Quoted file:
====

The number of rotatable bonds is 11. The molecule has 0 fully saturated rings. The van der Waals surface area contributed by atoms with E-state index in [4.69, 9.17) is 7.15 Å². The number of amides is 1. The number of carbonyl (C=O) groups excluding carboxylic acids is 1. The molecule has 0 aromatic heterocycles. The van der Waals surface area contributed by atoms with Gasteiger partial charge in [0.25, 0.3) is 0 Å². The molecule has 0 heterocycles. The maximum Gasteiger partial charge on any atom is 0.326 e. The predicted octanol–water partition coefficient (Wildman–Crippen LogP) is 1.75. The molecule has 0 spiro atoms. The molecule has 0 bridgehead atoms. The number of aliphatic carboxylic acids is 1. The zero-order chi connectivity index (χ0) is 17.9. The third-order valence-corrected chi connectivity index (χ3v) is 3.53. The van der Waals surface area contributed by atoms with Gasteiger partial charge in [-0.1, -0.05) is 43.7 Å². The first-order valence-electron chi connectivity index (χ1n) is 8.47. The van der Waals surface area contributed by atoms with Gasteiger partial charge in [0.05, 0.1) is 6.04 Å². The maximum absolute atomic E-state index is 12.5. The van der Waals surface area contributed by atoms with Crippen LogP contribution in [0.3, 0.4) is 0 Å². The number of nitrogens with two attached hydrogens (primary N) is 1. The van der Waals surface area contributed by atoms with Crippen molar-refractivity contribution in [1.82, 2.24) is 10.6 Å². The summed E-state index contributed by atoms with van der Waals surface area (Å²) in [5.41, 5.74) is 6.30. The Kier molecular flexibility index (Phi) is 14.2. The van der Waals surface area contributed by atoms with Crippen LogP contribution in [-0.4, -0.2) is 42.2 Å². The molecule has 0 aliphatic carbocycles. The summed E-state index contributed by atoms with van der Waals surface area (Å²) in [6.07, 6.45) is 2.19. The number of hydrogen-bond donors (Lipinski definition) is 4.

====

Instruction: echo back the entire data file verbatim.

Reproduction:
The number of rotatable bonds is 11. The molecule has 0 fully saturated rings. The van der Waals surface area contributed by atoms with E-state index in [4.69, 9.17) is 7.15 Å². The number of amides is 1. The number of carbonyl (C=O) groups excluding carboxylic acids is 1. The molecule has 0 aromatic heterocycles. The van der Waals surface area contributed by atoms with Gasteiger partial charge in [0.25, 0.3) is 0 Å². The molecule has 0 heterocycles. The maximum Gasteiger partial charge on any atom is 0.326 e. The predicted octanol–water partition coefficient (Wildman–Crippen LogP) is 1.75. The molecule has 0 spiro atoms. The molecule has 0 bridgehead atoms. The number of aliphatic carboxylic acids is 1. The zero-order chi connectivity index (χ0) is 17.9. The third-order valence-corrected chi connectivity index (χ3v) is 3.53. The van der Waals surface area contributed by atoms with Gasteiger partial charge in [-0.1, -0.05) is 43.7 Å². The first-order valence-electron chi connectivity index (χ1n) is 8.47. The van der Waals surface area contributed by atoms with Gasteiger partial charge in [0.05, 0.1) is 6.04 Å². The maximum absolute atomic E-state index is 12.5. The van der Waals surface area contributed by atoms with Crippen LogP contribution in [0.3, 0.4) is 0 Å². The number of nitrogens with two attached hydrogens (primary N) is 1. The van der Waals surface area contributed by atoms with Crippen molar-refractivity contribution in [1.82, 2.24) is 10.6 Å². The summed E-state index contributed by atoms with van der Waals surface area (Å²) in [5.41, 5.74) is 6.30. The Kier molecular flexibility index (Phi) is 14.2. The van der Waals surface area contributed by atoms with Crippen LogP contribution in [-0.4, -0.2) is 42.2 Å². The molecule has 0 aliphatic carbocycles. The summed E-state index contributed by atoms with van der Waals surface area (Å²) in [6.07, 6.45) is 2.19. The number of hydrogen-bond donors (Lipinski definition) is 4.